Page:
Weekly email list
- Orioles Agree To Deal With Ariel Miranda
- Right-Hander Norge Ruiz Leaves Cuba, Will Seek Deal With MLB Club
- Smyly Will Not Have Surgery, Is Confident He Can Pitch In 2015
- Hyun-jin Ryu Undergoes Season-Ending Shoulder Surgery
- 2016 MLB Free Agent Power Rankings
- Hyun-jin Ryu To Undergo Shoulder Surgery
- Mariners Acquire Welington Castillo From Cubs For Yoervis Medina
- Bruce Chen Announces Retirement
- Red Sox Outright Allen Craig
- Marlins Name GM Dan Jennings Manager
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- New York Notes: Wright, Lindgren, Drew, Murphy
- Who Will Sign Rafael Soriano?
- NL Notes: Cueto, Lester, Nieuwenhuis
- Padres Claim Eury De La Rosa
- Minor Moves: Mickey Storey, Vin Mazzaro
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- Week In Review: 5/16/15 – 5/22/15
- Orioles Agree To Deal With Ariel Miranda
- East Notes: Syndergaard, Duda, Castillo, Red Sox
- Quick Hits: Reds, Meyer, Ryu, Arruebarrena
- Dodgers Acquire Eric Surkamp From White Sox
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Los Angeles Dodgers Rumors
Veteran right-hander Aaron Harang may soon join his ninth major league franchise, writes Tyler Kepner of the New York Times. Harang’s career trajectory includes a dominant, stable peak with the Reds followed by a multi-season reinvention with a handful of clubs. With the Phillies in rebuild mode, Harang is a prime trade candidate. His 1.82 ERA, 6.67 K/9, and 1.97 BB/9 would represent an upgrade for any club. However, it’s worth noting his 4.12 xFIP. Harang has allowed just two home runs despite a high fly ball rate. Kepner offers more detail about Harang’s transformation from power pitcher to crafty veteran.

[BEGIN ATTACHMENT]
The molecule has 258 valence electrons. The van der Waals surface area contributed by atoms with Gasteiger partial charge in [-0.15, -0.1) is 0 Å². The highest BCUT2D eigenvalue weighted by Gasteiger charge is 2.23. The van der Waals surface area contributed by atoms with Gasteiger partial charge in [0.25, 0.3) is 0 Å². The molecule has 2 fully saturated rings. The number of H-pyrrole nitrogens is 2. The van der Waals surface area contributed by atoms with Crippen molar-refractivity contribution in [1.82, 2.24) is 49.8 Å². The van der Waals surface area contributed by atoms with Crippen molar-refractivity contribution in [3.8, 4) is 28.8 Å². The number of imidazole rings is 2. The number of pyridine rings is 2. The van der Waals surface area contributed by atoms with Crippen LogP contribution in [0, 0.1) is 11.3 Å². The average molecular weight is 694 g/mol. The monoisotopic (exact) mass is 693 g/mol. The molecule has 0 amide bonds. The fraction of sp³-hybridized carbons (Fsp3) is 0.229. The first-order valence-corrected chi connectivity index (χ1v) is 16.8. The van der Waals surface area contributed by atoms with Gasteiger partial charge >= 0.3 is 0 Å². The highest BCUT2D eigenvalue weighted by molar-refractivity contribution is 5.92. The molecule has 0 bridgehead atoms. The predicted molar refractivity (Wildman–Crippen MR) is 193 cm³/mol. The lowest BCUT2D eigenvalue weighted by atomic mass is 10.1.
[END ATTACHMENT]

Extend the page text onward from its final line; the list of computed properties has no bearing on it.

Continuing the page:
- Reds catcher Devin Mesoraco has experienced a setback with his left hip impingement, reports Mark Sheldon of MLB.com. Mesoraco indicated that this week would be “pivotal” in deciding if the condition required surgery. He hasn’t been in the lineup the last two days, but he might be available to pinch hit tomorrow. To this point, club and player have attempted to avoid the surgical option.
- Dodgers catcher Yasmany Grandal has a “mild concussion,” writes Anthony Witrado of MLB.com. Last night, Grandal was hit in the jaw by a Yangervis Solarte backswing, and he took a Matt Kemp foul ball off the mask. The club expects him to be ready to resume baseball activities in a few days. He may only require the minimum seven day stay on the disabled list.
- Shelby Miller has done well to make the Braves look good for trading Jason Heyward. However, Tyrell Jenkins is doing his best to improve the return for the Braves. The 22-year-old righty has performed strongly in Double-A. Scouts and players credit him with excellent makeup. He tore his lat in 2012 and 2013 which has delayed his development as a prospect. He’s now fully healthy for the first time in years and reaching 96 mph on the gun. Although he has a shiny 2.94 ERA, his 5.71 K/9 and 3.81 BB/9 could stand to improve.
The Padres have announced that they’ve claimed lefty reliever Eury De La Rosa from the Dodgers and optioned him to Triple-A El Paso. To clear space on their 40-man roster, they moved righty Josh Johnson (elbow) to the 60-day disabled list. The Dodgers designated De La Rosa for assignment earlier this week.
De La Rosa, 25, continues to his fourth West division organization in six months. After he posted a 2.95 ERA with 7.9 K/9 and 3.4 BB/9 in 36 2/3 innings with Arizona in 2014, the Diamondbacks designated him for assignment in December and traded him to the Athletics. The A’s then designated him in April, at which point the Dodgers claimed him.